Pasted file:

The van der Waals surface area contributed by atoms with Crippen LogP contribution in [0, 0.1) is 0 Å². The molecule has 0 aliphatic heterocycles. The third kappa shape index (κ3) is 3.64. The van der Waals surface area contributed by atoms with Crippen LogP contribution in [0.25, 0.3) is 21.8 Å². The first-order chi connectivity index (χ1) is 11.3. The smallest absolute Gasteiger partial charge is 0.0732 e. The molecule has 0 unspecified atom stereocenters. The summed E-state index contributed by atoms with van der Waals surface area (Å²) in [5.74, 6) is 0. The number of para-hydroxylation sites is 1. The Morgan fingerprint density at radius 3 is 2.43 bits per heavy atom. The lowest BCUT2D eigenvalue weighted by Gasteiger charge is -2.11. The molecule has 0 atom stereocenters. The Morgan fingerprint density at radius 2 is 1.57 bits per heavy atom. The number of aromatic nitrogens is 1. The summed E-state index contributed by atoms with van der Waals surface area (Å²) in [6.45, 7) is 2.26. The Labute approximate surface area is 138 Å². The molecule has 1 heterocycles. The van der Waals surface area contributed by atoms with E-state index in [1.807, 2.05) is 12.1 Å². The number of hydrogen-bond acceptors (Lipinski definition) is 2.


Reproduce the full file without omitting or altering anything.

The van der Waals surface area contributed by atoms with Crippen LogP contribution in [0, 0.1) is 0 Å². The molecule has 0 aliphatic heterocycles. The third kappa shape index (κ3) is 3.64. The van der Waals surface area contributed by atoms with Crippen LogP contribution in [0.25, 0.3) is 21.8 Å². The first-order chi connectivity index (χ1) is 11.3. The smallest absolute Gasteiger partial charge is 0.0732 e. The molecule has 0 unspecified atom stereocenters. The summed E-state index contributed by atoms with van der Waals surface area (Å²) in [5.74, 6) is 0. The number of para-hydroxylation sites is 1. The Morgan fingerprint density at radius 3 is 2.43 bits per heavy atom. The lowest BCUT2D eigenvalue weighted by Gasteiger charge is -2.11. The molecule has 0 atom stereocenters. The Morgan fingerprint density at radius 2 is 1.57 bits per heavy atom. The number of aromatic nitrogens is 1. The summed E-state index contributed by atoms with van der Waals surface area (Å²) in [6.45, 7) is 2.26. The Labute approximate surface area is 138 Å². The molecule has 1 heterocycles. The van der Waals surface area contributed by atoms with E-state index in [1.807, 2.05) is 12.1 Å². The number of hydrogen-bond acceptors (Lipinski definition) is 2.